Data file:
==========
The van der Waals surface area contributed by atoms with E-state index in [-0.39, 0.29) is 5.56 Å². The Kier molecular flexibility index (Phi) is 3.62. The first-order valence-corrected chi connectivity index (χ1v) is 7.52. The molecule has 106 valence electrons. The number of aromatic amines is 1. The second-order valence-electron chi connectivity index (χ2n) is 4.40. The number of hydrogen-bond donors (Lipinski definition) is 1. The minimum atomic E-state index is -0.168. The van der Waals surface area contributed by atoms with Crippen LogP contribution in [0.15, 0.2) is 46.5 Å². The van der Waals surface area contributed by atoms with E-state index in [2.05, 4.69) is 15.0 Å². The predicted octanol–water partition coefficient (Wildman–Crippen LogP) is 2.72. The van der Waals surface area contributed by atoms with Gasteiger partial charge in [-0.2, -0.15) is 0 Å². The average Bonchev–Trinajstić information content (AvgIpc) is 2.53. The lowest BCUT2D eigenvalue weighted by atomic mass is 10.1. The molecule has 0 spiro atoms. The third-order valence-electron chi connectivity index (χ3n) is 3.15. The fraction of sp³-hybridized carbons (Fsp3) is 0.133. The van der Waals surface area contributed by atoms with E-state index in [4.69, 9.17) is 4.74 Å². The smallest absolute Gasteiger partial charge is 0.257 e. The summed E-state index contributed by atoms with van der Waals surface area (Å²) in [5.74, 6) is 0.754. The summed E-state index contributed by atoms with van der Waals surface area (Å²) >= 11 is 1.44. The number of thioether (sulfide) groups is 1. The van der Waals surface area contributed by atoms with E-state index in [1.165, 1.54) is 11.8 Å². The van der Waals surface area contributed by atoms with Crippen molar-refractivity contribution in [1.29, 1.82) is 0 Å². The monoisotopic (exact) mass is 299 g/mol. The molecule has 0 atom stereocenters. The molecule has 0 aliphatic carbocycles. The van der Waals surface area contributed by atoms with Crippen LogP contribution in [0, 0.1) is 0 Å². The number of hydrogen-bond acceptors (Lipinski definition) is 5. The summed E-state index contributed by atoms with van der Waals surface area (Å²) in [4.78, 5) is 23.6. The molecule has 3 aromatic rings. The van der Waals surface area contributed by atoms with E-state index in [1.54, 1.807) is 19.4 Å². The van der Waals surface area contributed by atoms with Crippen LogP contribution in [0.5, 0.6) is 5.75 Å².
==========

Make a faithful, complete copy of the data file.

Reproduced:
The van der Waals surface area contributed by atoms with E-state index in [-0.39, 0.29) is 5.56 Å². The Kier molecular flexibility index (Phi) is 3.62. The first-order valence-corrected chi connectivity index (χ1v) is 7.52. The molecule has 106 valence electrons. The number of aromatic amines is 1. The second-order valence-electron chi connectivity index (χ2n) is 4.40. The number of hydrogen-bond donors (Lipinski definition) is 1. The minimum atomic E-state index is -0.168. The van der Waals surface area contributed by atoms with Crippen LogP contribution in [0.15, 0.2) is 46.5 Å². The van der Waals surface area contributed by atoms with E-state index in [2.05, 4.69) is 15.0 Å². The predicted octanol–water partition coefficient (Wildman–Crippen LogP) is 2.72. The van der Waals surface area contributed by atoms with Gasteiger partial charge in [-0.2, -0.15) is 0 Å². The average Bonchev–Trinajstić information content (AvgIpc) is 2.53. The lowest BCUT2D eigenvalue weighted by atomic mass is 10.1. The molecule has 0 spiro atoms. The third-order valence-electron chi connectivity index (χ3n) is 3.15. The fraction of sp³-hybridized carbons (Fsp3) is 0.133. The van der Waals surface area contributed by atoms with E-state index in [4.69, 9.17) is 4.74 Å². The smallest absolute Gasteiger partial charge is 0.257 e. The summed E-state index contributed by atoms with van der Waals surface area (Å²) in [5.74, 6) is 0.754. The summed E-state index contributed by atoms with van der Waals surface area (Å²) >= 11 is 1.44. The number of thioether (sulfide) groups is 1. The van der Waals surface area contributed by atoms with E-state index in [1.165, 1.54) is 11.8 Å². The van der Waals surface area contributed by atoms with Crippen molar-refractivity contribution in [1.29, 1.82) is 0 Å². The monoisotopic (exact) mass is 299 g/mol. The molecule has 0 atom stereocenters. The molecule has 0 aliphatic carbocycles. The van der Waals surface area contributed by atoms with Crippen LogP contribution in [0, 0.1) is 0 Å². The number of hydrogen-bond acceptors (Lipinski definition) is 5. The summed E-state index contributed by atoms with van der Waals surface area (Å²) in [4.78, 5) is 23.6. The molecule has 3 aromatic rings. The van der Waals surface area contributed by atoms with E-state index in [1.54, 1.807) is 19.4 Å². The van der Waals surface area contributed by atoms with Crippen LogP contribution in [0.5, 0.6) is 5.75 Å².